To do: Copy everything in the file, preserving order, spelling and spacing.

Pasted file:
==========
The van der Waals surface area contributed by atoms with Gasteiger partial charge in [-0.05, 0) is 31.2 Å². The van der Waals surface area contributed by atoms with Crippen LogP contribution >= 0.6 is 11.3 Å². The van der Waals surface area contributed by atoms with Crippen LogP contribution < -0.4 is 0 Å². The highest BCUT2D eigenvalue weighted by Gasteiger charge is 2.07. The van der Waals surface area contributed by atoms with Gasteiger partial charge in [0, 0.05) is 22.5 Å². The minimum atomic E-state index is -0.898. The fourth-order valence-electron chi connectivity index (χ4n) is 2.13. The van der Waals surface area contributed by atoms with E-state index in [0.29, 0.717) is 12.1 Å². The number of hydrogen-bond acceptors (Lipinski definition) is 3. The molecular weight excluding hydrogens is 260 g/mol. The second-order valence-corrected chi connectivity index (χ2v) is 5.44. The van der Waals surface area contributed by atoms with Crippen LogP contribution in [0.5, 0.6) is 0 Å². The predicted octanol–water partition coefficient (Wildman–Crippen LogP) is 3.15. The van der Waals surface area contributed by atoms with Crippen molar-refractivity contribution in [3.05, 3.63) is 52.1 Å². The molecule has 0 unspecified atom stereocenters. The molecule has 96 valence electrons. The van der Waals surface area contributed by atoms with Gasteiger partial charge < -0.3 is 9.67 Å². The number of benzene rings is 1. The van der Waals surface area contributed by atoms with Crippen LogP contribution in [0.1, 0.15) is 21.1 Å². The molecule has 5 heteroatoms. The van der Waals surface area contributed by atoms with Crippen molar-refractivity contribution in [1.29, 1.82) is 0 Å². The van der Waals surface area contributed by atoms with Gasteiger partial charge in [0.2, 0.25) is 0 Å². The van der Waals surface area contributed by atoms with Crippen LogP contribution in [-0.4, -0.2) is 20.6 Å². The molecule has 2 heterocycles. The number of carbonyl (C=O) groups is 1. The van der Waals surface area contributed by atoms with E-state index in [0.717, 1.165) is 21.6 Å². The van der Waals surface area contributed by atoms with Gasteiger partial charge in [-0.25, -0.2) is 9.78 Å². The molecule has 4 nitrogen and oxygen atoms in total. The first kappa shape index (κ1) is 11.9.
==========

The van der Waals surface area contributed by atoms with Gasteiger partial charge in [-0.05, 0) is 31.2 Å². The van der Waals surface area contributed by atoms with Crippen LogP contribution >= 0.6 is 11.3 Å². The van der Waals surface area contributed by atoms with Crippen LogP contribution < -0.4 is 0 Å². The highest BCUT2D eigenvalue weighted by Gasteiger charge is 2.07. The van der Waals surface area contributed by atoms with Gasteiger partial charge in [0, 0.05) is 22.5 Å². The minimum atomic E-state index is -0.898. The fourth-order valence-electron chi connectivity index (χ4n) is 2.13. The van der Waals surface area contributed by atoms with E-state index in [0.29, 0.717) is 12.1 Å². The number of hydrogen-bond acceptors (Lipinski definition) is 3. The molecular weight excluding hydrogens is 260 g/mol. The second-order valence-corrected chi connectivity index (χ2v) is 5.44. The van der Waals surface area contributed by atoms with Crippen LogP contribution in [0.5, 0.6) is 0 Å². The predicted octanol–water partition coefficient (Wildman–Crippen LogP) is 3.15. The van der Waals surface area contributed by atoms with Crippen molar-refractivity contribution in [3.05, 3.63) is 52.1 Å². The molecule has 0 unspecified atom stereocenters. The molecule has 96 valence electrons. The van der Waals surface area contributed by atoms with Gasteiger partial charge < -0.3 is 9.67 Å². The number of benzene rings is 1. The van der Waals surface area contributed by atoms with Crippen LogP contribution in [0.1, 0.15) is 21.1 Å². The molecule has 5 heteroatoms. The van der Waals surface area contributed by atoms with Crippen molar-refractivity contribution in [1.29, 1.82) is 0 Å². The van der Waals surface area contributed by atoms with Gasteiger partial charge in [0.2, 0.25) is 0 Å². The van der Waals surface area contributed by atoms with Crippen LogP contribution in [-0.4, -0.2) is 20.6 Å². The molecule has 2 heterocycles. The number of carbonyl (C=O) groups is 1. The van der Waals surface area contributed by atoms with E-state index in [0.717, 1.165) is 21.6 Å². The van der Waals surface area contributed by atoms with Gasteiger partial charge in [-0.25, -0.2) is 9.78 Å². The molecule has 4 nitrogen and oxygen atoms in total. The first kappa shape index (κ1) is 11.9.